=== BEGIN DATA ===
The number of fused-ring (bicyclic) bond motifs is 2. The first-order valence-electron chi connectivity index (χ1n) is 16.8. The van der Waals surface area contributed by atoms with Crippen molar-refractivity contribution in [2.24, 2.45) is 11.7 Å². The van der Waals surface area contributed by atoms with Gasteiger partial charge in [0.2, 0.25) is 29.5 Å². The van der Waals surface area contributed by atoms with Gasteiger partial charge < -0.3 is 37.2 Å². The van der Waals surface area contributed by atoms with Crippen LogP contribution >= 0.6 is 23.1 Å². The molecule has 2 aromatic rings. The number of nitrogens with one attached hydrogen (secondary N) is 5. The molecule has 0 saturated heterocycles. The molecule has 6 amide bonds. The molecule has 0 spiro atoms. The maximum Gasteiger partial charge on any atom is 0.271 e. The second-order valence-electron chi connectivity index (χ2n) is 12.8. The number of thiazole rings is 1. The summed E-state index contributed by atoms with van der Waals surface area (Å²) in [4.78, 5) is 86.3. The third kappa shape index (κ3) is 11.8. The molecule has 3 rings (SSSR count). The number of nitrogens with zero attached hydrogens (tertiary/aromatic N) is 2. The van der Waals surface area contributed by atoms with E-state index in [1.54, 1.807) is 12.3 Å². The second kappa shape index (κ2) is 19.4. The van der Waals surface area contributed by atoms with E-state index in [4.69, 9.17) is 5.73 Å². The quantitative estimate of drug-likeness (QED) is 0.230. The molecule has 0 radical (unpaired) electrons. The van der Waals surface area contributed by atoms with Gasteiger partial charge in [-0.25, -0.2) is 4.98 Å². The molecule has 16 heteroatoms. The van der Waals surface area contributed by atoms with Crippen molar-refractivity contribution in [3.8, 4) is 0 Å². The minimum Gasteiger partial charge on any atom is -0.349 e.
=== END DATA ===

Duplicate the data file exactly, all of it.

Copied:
The number of fused-ring (bicyclic) bond motifs is 2. The first-order valence-electron chi connectivity index (χ1n) is 16.8. The van der Waals surface area contributed by atoms with Crippen molar-refractivity contribution in [2.24, 2.45) is 11.7 Å². The van der Waals surface area contributed by atoms with Gasteiger partial charge in [0.2, 0.25) is 29.5 Å². The van der Waals surface area contributed by atoms with Gasteiger partial charge < -0.3 is 37.2 Å². The van der Waals surface area contributed by atoms with Crippen LogP contribution >= 0.6 is 23.1 Å². The molecule has 2 aromatic rings. The number of nitrogens with one attached hydrogen (secondary N) is 5. The molecule has 0 saturated heterocycles. The molecule has 6 amide bonds. The molecule has 0 spiro atoms. The maximum Gasteiger partial charge on any atom is 0.271 e. The second-order valence-electron chi connectivity index (χ2n) is 12.8. The number of thiazole rings is 1. The summed E-state index contributed by atoms with van der Waals surface area (Å²) in [4.78, 5) is 86.3. The third kappa shape index (κ3) is 11.8. The molecule has 3 rings (SSSR count). The number of nitrogens with zero attached hydrogens (tertiary/aromatic N) is 2. The van der Waals surface area contributed by atoms with E-state index in [1.54, 1.807) is 12.3 Å². The second kappa shape index (κ2) is 19.4. The van der Waals surface area contributed by atoms with E-state index in [4.69, 9.17) is 5.73 Å². The quantitative estimate of drug-likeness (QED) is 0.230. The molecule has 0 radical (unpaired) electrons. The van der Waals surface area contributed by atoms with Gasteiger partial charge in [-0.25, -0.2) is 4.98 Å². The molecule has 16 heteroatoms. The van der Waals surface area contributed by atoms with Crippen molar-refractivity contribution in [3.8, 4) is 0 Å². The minimum Gasteiger partial charge on any atom is -0.349 e.